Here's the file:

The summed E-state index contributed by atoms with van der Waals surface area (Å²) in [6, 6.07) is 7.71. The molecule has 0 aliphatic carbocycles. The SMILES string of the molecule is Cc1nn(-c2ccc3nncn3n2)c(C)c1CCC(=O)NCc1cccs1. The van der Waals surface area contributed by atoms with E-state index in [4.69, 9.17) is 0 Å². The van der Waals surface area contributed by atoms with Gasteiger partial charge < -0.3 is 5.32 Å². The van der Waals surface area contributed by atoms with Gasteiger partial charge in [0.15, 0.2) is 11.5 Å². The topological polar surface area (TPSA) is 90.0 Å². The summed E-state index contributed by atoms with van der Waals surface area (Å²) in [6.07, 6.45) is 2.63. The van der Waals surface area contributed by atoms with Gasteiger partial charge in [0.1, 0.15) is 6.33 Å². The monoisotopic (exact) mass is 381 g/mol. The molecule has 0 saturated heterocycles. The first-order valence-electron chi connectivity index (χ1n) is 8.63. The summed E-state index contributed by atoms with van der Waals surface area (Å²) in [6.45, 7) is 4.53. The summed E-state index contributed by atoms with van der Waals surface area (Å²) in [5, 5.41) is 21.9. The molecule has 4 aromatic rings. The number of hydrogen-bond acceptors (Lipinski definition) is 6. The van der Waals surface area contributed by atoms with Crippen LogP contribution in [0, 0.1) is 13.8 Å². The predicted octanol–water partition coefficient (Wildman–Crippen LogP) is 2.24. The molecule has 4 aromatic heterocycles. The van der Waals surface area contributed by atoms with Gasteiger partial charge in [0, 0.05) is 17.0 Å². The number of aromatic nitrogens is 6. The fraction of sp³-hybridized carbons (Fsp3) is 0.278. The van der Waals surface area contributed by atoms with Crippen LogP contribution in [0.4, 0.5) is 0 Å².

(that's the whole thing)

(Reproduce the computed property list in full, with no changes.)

The summed E-state index contributed by atoms with van der Waals surface area (Å²) in [6, 6.07) is 7.71. The molecule has 0 aliphatic carbocycles. The SMILES string of the molecule is Cc1nn(-c2ccc3nncn3n2)c(C)c1CCC(=O)NCc1cccs1. The van der Waals surface area contributed by atoms with E-state index in [4.69, 9.17) is 0 Å². The van der Waals surface area contributed by atoms with Gasteiger partial charge < -0.3 is 5.32 Å². The van der Waals surface area contributed by atoms with Gasteiger partial charge in [0.15, 0.2) is 11.5 Å². The topological polar surface area (TPSA) is 90.0 Å². The summed E-state index contributed by atoms with van der Waals surface area (Å²) in [6.07, 6.45) is 2.63. The van der Waals surface area contributed by atoms with Gasteiger partial charge in [0.1, 0.15) is 6.33 Å². The monoisotopic (exact) mass is 381 g/mol. The molecule has 0 saturated heterocycles. The first-order valence-electron chi connectivity index (χ1n) is 8.63. The summed E-state index contributed by atoms with van der Waals surface area (Å²) in [6.45, 7) is 4.53. The summed E-state index contributed by atoms with van der Waals surface area (Å²) in [5, 5.41) is 21.9. The molecule has 4 aromatic rings. The number of hydrogen-bond acceptors (Lipinski definition) is 6. The van der Waals surface area contributed by atoms with Crippen LogP contribution in [0, 0.1) is 13.8 Å². The predicted octanol–water partition coefficient (Wildman–Crippen LogP) is 2.24. The molecule has 4 aromatic heterocycles. The van der Waals surface area contributed by atoms with Gasteiger partial charge in [0, 0.05) is 17.0 Å². The number of aromatic nitrogens is 6. The fraction of sp³-hybridized carbons (Fsp3) is 0.278. The van der Waals surface area contributed by atoms with Crippen LogP contribution in [0.4, 0.5) is 0 Å².